How to Program in Java for the Beginner: Printing double and float Values

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Printing the values of double and float variables

We have been using the format specification %d in a printf statement to print the value of an integer variable. If we wish to print the value of a double or float variable, we can use %f. For example, consider:

double d = 987.654321;

System.out.printf("%f \n", d);

The value of d will be printed to a pre-defined number of decimal places (usually 6, but it could vary from one compiler to the next). In this case, the value printed will be 987.654321. However, if d were assigned 987.6543215, the value printed would be 987.654322 (rounded to 6 decimal places).

Similarly, if x was of type float, its value could be printed using:

System.out.printf("%f \n", x);

Using a field width

We just saw that the specification %f prints the number to a pre-defined number of decimal places. Most times, though, we want to say how many decimal places to print and, sometimes, how many columns to use. For example, if we want to print d, above, to 2 decimal places in a field width of 6, we can use:

System.out.printf("%6.2f \n", d);

Between % and f, we write 6.2, that is, the field width, followed by a . (point), followed by the number of decimal places. The value is rounded to the stated number of decimal places and then printed. Here, the value printed will be 987.65, which occupies exactly 6 print columns. If the field width were bigger, the number will be padded on the left with spaces. If the field width were smaller, it is ignored, and the number printed using as many columns as necessary.

As another example, consider

b = 245.75;

System.out.printf("%6.1f \n", b);

In the specification %6.1f, 1 says to round the number to 1 decimal place; this gives 245.8, which requires 5 columns for printing.

6 says to print 245.8 in 6 columns; since only 5 columns are needed for printing the number, one space is added at the beginning to make up 6 columns, so the number is printed as ~245.8 (~ denotes a space).


System.out.printf("%6.0f \n", b);

will print b as ~~~246 (rounded to 0 decimal places and printed in a field width of 6).

If the specification were %3.1f and the value to be printed is 245.8, it would be printed using 5 print columns, even though the field width is 3. Again, when the field width specified is smaller than the number of print columns required, Java ignores the field width and prints the value using as many columns as needed.

Taking advantage of field width

We can sometimes use this to our advantage. If we do not know how big a value might be, we can deliberately use a small field width to ensure it is printed using the exact number of print columns (no more, no less) required for printing the value.

In general, suppose the float or double value v is to be printed with the specification %w.df where w and d are integers. Firstly, the value v is rounded to d decimal places; now, suppose the number of print columns required to print v, including a possible point and a possible sign, is n. Note: There will be no point (.) if d = 0 (the value is to be rounded to a whole number).There are 2 cases to consider:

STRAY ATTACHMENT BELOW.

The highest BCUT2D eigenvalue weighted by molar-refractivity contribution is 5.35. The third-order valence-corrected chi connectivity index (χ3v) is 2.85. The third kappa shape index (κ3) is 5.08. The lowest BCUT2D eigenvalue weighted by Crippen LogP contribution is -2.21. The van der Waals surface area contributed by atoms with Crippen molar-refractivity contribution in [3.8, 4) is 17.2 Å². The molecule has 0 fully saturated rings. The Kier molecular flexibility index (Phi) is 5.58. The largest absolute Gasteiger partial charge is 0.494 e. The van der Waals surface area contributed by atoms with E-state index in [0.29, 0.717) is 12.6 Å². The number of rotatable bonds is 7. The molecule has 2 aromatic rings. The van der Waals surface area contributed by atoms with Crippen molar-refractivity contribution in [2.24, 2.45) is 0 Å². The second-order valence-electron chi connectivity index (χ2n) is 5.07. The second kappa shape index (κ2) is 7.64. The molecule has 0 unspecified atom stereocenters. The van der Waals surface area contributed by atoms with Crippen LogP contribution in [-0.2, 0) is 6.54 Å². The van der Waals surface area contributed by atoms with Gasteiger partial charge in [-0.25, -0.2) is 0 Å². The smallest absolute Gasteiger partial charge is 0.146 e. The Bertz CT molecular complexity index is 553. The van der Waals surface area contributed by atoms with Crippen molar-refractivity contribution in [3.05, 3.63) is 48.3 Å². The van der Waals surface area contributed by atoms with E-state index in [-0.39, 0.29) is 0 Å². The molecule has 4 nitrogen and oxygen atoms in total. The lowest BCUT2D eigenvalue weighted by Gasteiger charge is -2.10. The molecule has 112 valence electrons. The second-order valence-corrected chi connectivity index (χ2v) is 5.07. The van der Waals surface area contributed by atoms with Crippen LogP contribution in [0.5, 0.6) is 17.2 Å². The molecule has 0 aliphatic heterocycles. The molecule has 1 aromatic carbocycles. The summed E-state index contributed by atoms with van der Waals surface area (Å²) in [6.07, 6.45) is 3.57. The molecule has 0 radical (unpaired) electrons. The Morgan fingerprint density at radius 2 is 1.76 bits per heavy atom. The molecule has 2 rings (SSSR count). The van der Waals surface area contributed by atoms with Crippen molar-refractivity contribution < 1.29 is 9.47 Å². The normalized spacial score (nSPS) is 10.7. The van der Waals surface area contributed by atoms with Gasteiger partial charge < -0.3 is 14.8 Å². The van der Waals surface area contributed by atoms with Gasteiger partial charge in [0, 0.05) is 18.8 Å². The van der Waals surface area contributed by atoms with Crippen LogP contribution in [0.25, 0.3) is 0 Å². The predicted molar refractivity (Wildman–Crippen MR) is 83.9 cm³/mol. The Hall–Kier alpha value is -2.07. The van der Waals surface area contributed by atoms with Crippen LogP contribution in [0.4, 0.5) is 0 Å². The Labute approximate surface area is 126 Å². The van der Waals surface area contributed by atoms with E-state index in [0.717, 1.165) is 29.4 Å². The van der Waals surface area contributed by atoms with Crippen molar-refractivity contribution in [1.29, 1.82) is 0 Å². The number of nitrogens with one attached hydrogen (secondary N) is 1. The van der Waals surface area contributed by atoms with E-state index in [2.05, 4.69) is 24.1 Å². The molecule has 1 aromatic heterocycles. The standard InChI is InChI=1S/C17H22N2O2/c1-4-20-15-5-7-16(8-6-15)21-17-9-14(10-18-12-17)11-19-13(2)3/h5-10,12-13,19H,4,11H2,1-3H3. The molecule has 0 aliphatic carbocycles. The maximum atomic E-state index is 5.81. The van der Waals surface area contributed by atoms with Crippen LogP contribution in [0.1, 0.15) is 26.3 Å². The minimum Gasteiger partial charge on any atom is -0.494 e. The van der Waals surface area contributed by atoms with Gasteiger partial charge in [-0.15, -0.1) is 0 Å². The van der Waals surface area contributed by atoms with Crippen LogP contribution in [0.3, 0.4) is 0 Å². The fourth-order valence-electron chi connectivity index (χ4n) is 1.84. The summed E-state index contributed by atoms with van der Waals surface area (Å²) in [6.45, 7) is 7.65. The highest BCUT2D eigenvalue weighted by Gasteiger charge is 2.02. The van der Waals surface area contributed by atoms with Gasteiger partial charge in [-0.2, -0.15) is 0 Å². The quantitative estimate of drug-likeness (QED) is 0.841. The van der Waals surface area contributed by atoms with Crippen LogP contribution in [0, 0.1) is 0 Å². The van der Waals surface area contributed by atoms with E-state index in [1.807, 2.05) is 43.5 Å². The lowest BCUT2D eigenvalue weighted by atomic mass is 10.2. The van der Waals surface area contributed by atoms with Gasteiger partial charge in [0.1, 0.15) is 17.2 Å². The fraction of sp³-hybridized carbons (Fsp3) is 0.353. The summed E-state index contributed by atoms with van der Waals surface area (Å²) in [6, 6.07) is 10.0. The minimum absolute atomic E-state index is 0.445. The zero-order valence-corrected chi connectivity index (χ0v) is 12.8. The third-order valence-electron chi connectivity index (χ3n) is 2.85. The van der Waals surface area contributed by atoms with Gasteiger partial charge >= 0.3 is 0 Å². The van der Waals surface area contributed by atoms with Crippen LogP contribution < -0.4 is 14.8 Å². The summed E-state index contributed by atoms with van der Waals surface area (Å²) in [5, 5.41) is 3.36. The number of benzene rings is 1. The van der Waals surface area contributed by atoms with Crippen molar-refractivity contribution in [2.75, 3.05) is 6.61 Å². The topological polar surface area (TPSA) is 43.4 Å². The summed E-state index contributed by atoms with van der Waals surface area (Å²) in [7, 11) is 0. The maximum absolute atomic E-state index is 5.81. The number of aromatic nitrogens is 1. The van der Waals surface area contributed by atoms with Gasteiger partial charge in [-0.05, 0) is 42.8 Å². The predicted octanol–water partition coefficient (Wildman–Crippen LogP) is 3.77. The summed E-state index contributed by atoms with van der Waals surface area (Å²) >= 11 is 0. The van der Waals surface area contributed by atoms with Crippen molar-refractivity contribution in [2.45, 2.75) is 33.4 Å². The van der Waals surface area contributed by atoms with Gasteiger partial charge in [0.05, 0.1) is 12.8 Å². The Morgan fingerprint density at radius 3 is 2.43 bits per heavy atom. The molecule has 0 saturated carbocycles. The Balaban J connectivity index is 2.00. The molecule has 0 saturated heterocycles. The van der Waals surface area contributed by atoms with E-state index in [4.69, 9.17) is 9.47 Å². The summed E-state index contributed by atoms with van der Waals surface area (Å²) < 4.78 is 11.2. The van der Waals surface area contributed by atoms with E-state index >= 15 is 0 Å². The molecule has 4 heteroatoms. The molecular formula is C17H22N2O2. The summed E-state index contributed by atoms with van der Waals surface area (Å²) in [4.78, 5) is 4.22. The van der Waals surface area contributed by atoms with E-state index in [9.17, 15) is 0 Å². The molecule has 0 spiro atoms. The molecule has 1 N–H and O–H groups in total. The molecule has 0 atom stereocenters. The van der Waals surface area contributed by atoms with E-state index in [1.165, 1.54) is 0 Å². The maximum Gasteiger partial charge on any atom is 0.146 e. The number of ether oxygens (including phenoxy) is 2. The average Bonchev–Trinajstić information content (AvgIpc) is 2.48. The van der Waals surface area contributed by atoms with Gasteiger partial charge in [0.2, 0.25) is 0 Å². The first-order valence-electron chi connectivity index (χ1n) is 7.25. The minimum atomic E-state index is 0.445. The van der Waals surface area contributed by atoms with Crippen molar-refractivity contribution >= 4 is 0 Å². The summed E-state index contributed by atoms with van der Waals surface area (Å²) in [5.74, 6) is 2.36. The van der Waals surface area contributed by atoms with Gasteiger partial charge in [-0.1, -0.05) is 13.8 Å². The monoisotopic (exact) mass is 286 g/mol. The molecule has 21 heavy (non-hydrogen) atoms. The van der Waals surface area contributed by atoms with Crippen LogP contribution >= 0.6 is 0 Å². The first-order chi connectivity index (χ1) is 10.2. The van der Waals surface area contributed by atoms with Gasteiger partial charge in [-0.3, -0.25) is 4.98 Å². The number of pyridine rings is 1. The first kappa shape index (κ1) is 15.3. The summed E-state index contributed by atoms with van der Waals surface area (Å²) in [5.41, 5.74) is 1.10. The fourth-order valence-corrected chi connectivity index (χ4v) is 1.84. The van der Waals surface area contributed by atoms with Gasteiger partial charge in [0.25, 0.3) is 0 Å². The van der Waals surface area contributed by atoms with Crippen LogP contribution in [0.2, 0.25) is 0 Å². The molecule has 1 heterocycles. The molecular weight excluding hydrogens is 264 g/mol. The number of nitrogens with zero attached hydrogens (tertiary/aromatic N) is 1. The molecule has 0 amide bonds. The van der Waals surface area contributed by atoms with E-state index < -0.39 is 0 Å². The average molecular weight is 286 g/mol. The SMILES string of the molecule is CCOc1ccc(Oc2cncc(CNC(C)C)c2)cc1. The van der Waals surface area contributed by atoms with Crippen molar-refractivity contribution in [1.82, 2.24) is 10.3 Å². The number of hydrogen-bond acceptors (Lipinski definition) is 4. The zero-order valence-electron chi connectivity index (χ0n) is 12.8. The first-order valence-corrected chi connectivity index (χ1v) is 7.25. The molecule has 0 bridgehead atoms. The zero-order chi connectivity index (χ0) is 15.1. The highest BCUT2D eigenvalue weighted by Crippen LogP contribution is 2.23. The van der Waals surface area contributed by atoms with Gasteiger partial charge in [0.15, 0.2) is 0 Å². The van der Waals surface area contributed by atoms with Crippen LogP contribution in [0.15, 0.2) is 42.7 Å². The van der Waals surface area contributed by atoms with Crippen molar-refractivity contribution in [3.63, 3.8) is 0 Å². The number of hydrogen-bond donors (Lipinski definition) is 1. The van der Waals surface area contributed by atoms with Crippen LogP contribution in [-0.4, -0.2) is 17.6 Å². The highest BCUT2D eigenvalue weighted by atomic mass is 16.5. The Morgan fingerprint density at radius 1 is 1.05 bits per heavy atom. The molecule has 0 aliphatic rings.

• If n is less than w (the field width is bigger): The value is padded on the left with (w ‑ n) spaces. For example, if w is 7 and the value to be printed is -3.45 so that n is 5, the number is padded on the left with (7-5) = 2 spaces and printed as ~~-3.45.

• If n is greater than or equal to w (field width is the same or smaller): The value is printed using n print columns. In this case, the field width is ignored.

As with integers, a field width is useful when we want to line up numbers one below the other. Assume we have three double variables a, b and c with values 419.563, -8.7 and 3.25, respectively. Suppose we want to print the values to 2 decimal places, lined up on the decimal point, like this:




Since the biggest number requires 6 print columns, we can line them up using a field width of at least 6. The following statements will line them up as above:

System.out.printf("%6.2f \n", a);

System.out.printf("%6.2f \n", b);

System.out.printf("%6.2f \n", c);

If we use a field width bigger than 6, the numbers will still line up but with leading spaces. For example, if we use a field width of 8, we will get (~ denotes a space)




Again, we can use one printf instead of three to achieve the same effect:

System.out.printf("%6.2f \n%6.2f \n%6.2f \n", a, b, c);


Java Programming – A Beginner’s Course

Related programming references

This post is part of the series: Introduction to Java Programming

This is a series which aims to discuss and teach Java programming to the complete beginner. Absolutely no programming background is assumed.

  1. Introduction to Java Programming - An Overview
  2. Java - Data, Variable and Algorithm Explained To A Beginner
  3. Java Example: Algorithm and Program For Area of Square
  4. Java Programming For Beginners - Test, Debug, Document, Maintain
  5. JDK Java Compiler: The Java Development Kit
  6. Java Programming For Beginners - How To Compile And Run Java Programs
  7. Data Types, Constants And Variables
  8. Java Programming For Beginners - Characters and printf
  9. Java Programming For Beginners - Part 9
  10. Java Programming For Beginners - Part 10
  11. Java Programming For Beginners - Part 11
  12. Java Programming For Beginners - Part 12
  13. Java Programming For Beginners - Part 13
  14. Java Programming For Beginners - Part 14
  15. Java Programming For Beginners - Integer Data Types
  16. Java Programming for Beginners - Part 16
  17. Java Integer Arithmetic For Beginners
  18. Java Programming For Beginners - Part 18
  19. Java Programming For Beginners - Part 19
  20. Java double to int and Other Conversions